However, these developments that are underway in the energy sector do not only entail the integration of innovative technologies into the existing system, but in many cases the transformation of the system altogether. Moreover, the institutional and infrastructural complexities involved makes it difficult for the market itself to address policy, regulatory and technology needs. As such, the challenges ahead entails gaining better understanding of how the digital infrastructure will converge with the physical one on a system level and how to re-define the market design and governance structure to ensure an open, adaptable and agile innovation ecosystem that enables business-to-business co-design and interoperability, which can deliver a compelling value proposition for citizens to drive uptake [of new technologies and business models] and change [in the way we produce and consume energy]. This understanding will only be achieved through a close dialogue between the emerging disruptive innovators, early-adopting incumbent businesses and policy-makers and regulators.

In light of this, the FCO-SIN was delighted to have the opportunity to support the event, as GO-P2P provides a unique global platform for knowledge exchange and cooperation that enables innovators and businesses to exchange valuable evidence on factors influencing the uptake of these models and their viability, forge new pre-competitive early-stage research collaboration based on shared interest and complementary expertise and know-how, as well as inform national and international policy-making in an independent, technology-neutral, evidence-based and pre-competitive way that is focused on the collective interest of the energy transition.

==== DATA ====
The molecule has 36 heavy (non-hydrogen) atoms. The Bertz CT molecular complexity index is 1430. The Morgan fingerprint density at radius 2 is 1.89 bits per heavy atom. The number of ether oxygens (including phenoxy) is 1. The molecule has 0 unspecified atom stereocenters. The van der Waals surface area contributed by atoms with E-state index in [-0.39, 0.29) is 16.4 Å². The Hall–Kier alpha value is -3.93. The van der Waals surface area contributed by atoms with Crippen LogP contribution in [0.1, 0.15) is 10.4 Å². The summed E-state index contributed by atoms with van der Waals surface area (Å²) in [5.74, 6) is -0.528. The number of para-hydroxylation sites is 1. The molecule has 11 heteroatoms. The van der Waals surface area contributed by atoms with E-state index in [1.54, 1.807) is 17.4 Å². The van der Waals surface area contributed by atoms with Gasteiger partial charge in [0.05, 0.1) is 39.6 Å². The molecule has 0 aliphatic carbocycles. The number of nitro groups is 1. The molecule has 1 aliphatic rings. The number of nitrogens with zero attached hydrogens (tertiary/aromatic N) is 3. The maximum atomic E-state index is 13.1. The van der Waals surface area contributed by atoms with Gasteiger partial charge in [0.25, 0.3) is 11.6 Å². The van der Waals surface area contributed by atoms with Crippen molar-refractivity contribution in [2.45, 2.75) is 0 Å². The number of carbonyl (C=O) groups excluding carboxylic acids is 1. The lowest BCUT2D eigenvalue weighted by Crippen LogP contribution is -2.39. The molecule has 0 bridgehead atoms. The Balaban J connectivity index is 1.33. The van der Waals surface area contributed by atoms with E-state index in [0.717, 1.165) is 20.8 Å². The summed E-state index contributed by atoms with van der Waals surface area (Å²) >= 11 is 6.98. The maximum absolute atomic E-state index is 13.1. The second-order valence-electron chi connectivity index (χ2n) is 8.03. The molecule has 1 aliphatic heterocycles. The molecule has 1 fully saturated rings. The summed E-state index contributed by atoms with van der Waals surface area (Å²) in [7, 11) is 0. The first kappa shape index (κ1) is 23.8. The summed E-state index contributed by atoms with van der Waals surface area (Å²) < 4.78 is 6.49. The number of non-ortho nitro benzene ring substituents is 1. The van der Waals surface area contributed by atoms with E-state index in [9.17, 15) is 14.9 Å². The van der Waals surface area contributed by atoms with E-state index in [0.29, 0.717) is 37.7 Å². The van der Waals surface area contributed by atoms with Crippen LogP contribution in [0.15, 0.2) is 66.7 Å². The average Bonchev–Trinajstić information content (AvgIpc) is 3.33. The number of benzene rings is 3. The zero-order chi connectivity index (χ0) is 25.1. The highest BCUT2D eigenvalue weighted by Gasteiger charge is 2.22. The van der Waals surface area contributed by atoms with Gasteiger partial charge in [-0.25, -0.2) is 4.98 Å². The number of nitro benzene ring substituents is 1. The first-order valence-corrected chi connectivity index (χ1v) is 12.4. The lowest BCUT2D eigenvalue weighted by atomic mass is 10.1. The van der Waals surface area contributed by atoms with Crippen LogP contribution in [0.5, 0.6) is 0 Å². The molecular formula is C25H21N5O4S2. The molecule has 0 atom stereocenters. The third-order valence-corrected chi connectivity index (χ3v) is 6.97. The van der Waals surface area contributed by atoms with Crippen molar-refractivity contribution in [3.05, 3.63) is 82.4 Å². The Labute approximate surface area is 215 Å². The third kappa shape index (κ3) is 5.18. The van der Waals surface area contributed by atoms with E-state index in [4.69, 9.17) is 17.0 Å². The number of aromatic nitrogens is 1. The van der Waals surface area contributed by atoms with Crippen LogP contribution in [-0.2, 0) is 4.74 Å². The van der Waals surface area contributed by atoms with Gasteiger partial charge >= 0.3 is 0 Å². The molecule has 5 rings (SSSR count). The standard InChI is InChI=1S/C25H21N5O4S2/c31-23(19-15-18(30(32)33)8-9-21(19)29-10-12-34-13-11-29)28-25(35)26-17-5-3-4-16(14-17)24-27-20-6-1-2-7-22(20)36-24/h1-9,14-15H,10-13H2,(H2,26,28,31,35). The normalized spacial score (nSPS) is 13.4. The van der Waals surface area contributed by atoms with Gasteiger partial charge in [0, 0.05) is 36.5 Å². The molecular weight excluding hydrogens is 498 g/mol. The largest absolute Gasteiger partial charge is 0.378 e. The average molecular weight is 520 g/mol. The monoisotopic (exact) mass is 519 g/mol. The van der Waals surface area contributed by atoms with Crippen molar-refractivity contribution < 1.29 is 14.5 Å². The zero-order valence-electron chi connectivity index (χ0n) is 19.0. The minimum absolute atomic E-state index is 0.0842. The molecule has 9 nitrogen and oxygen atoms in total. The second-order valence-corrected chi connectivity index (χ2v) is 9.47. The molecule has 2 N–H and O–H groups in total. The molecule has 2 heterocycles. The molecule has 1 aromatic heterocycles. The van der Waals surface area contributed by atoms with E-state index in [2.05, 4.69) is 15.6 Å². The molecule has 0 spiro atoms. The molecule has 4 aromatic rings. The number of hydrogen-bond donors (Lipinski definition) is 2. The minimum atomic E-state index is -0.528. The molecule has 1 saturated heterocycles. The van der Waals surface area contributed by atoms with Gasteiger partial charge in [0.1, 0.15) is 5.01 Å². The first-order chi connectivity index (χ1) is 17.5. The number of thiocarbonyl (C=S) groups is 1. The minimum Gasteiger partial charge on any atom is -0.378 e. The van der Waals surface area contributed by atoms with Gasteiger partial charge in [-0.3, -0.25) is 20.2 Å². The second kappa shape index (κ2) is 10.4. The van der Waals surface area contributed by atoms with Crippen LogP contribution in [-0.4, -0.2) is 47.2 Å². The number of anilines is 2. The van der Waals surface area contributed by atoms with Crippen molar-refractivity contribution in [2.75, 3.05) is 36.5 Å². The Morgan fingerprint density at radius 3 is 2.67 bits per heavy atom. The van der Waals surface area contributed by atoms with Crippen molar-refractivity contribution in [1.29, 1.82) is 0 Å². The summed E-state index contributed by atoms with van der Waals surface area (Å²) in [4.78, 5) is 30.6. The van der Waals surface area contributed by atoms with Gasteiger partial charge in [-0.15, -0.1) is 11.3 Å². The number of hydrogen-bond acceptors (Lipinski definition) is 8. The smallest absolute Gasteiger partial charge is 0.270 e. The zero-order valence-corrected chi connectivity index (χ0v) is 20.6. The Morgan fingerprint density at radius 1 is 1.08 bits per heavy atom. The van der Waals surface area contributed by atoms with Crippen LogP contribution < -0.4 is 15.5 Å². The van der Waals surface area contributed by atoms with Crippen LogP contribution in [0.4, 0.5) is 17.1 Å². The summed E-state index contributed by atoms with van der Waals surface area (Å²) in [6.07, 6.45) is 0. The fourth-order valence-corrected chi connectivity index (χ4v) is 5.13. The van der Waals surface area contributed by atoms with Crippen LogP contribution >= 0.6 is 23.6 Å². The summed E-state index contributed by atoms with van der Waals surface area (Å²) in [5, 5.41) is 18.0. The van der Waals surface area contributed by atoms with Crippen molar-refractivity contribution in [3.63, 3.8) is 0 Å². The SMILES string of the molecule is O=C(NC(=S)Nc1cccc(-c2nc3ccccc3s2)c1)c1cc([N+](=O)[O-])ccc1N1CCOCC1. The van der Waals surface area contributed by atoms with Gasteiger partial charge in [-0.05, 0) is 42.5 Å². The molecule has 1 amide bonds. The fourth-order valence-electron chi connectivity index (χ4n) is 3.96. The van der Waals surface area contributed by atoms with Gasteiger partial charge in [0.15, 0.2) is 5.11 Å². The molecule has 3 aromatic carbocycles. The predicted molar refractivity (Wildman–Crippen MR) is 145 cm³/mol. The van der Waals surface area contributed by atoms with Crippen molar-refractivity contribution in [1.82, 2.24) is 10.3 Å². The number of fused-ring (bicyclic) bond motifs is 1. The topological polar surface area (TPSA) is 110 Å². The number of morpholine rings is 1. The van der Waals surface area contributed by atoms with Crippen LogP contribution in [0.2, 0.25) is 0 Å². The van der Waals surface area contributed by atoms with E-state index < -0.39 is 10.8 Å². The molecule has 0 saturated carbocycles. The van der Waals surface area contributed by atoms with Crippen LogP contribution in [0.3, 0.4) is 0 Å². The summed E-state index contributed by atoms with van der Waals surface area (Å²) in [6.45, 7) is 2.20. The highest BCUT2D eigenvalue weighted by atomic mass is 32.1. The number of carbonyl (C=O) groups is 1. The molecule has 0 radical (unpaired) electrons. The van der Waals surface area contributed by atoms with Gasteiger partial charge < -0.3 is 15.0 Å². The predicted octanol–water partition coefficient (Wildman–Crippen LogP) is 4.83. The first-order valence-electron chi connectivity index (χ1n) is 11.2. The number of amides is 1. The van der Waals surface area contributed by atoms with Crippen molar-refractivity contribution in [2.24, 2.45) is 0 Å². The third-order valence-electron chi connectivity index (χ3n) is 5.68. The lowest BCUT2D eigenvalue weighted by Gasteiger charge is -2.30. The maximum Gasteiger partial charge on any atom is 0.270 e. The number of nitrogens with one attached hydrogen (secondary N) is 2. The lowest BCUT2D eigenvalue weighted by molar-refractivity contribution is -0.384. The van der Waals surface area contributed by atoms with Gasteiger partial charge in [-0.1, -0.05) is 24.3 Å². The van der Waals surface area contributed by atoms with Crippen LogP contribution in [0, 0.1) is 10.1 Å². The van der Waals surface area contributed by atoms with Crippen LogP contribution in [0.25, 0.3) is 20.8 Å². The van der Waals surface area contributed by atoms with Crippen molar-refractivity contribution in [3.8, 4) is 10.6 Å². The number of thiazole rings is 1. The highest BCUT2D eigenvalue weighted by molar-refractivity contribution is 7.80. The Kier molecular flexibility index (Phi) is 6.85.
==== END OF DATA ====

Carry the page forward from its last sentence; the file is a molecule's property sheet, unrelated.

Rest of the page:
About Mikael Allan Mikaelsson

Europe Lead of Net-Zero Innovation and Climate Change for the UK Government's international science and innovation division, under the auspice the UK Foreign, Commonwealth and Development Office (FCDO) and Dept.…

Europe Lead of Net-Zero Innovation and Climate Change for the UK Government's international science and innovation division, under the auspice the UK Foreign, Commonwealth and Development Office (FCDO) and Dept. for Business, Energy and Industrial Strategy (BEIS).

As part of my work, I have regional oversight and coordination of the work carried out by FCDO/BEIS’ science and innovation division on international collaboration on research, technology and innovation for climate mitigation and adaptation/resilience in Europe.

Our work informs the UK Government’s international strategy on evidence-based climate policy, net-zero-transition across the energy, transport and industry sectors, and climate adaption and resilience, through strategic and targeted policy exchange, innovation-needs assessments, technology-transfer and strengthened international research and innovation partnerships.